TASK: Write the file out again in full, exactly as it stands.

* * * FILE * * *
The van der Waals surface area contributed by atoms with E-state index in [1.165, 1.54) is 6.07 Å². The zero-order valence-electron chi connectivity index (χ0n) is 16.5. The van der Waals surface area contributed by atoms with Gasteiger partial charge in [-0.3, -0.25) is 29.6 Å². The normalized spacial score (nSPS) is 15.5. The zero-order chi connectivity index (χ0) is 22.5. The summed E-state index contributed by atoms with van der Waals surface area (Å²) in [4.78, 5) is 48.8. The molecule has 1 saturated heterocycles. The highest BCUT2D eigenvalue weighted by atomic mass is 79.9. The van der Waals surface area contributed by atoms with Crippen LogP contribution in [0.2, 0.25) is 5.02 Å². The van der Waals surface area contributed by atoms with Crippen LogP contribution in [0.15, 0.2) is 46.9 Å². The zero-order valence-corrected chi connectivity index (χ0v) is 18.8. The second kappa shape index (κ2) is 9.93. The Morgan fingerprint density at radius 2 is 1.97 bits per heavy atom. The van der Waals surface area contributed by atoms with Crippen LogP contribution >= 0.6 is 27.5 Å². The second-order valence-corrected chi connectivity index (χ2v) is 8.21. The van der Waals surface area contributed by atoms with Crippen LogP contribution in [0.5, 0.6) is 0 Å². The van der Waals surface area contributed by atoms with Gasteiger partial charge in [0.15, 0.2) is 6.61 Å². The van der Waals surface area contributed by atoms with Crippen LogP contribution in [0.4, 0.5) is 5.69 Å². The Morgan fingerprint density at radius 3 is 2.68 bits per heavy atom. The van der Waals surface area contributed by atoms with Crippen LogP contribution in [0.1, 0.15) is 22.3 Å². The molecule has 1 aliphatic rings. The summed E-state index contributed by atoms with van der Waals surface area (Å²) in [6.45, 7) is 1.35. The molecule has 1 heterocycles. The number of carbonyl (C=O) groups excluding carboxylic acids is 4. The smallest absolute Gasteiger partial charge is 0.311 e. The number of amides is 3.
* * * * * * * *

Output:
The van der Waals surface area contributed by atoms with E-state index in [1.165, 1.54) is 6.07 Å². The zero-order valence-electron chi connectivity index (χ0n) is 16.5. The van der Waals surface area contributed by atoms with Gasteiger partial charge in [-0.3, -0.25) is 29.6 Å². The normalized spacial score (nSPS) is 15.5. The zero-order chi connectivity index (χ0) is 22.5. The summed E-state index contributed by atoms with van der Waals surface area (Å²) in [4.78, 5) is 48.8. The molecule has 1 saturated heterocycles. The highest BCUT2D eigenvalue weighted by atomic mass is 79.9. The van der Waals surface area contributed by atoms with Crippen LogP contribution in [0.2, 0.25) is 5.02 Å². The van der Waals surface area contributed by atoms with Crippen LogP contribution in [0.15, 0.2) is 46.9 Å². The zero-order valence-corrected chi connectivity index (χ0v) is 18.8. The second kappa shape index (κ2) is 9.93. The Morgan fingerprint density at radius 2 is 1.97 bits per heavy atom. The van der Waals surface area contributed by atoms with Crippen LogP contribution >= 0.6 is 27.5 Å². The second-order valence-corrected chi connectivity index (χ2v) is 8.21. The van der Waals surface area contributed by atoms with Crippen LogP contribution in [0.5, 0.6) is 0 Å². The van der Waals surface area contributed by atoms with Gasteiger partial charge in [0.15, 0.2) is 6.61 Å². The van der Waals surface area contributed by atoms with Crippen LogP contribution in [0.4, 0.5) is 5.69 Å². The Morgan fingerprint density at radius 3 is 2.68 bits per heavy atom. The van der Waals surface area contributed by atoms with Crippen LogP contribution in [0.1, 0.15) is 22.3 Å². The molecule has 1 aliphatic rings. The summed E-state index contributed by atoms with van der Waals surface area (Å²) in [6.45, 7) is 1.35. The molecule has 1 heterocycles. The number of carbonyl (C=O) groups excluding carboxylic acids is 4. The smallest absolute Gasteiger partial charge is 0.311 e. The number of amides is 3.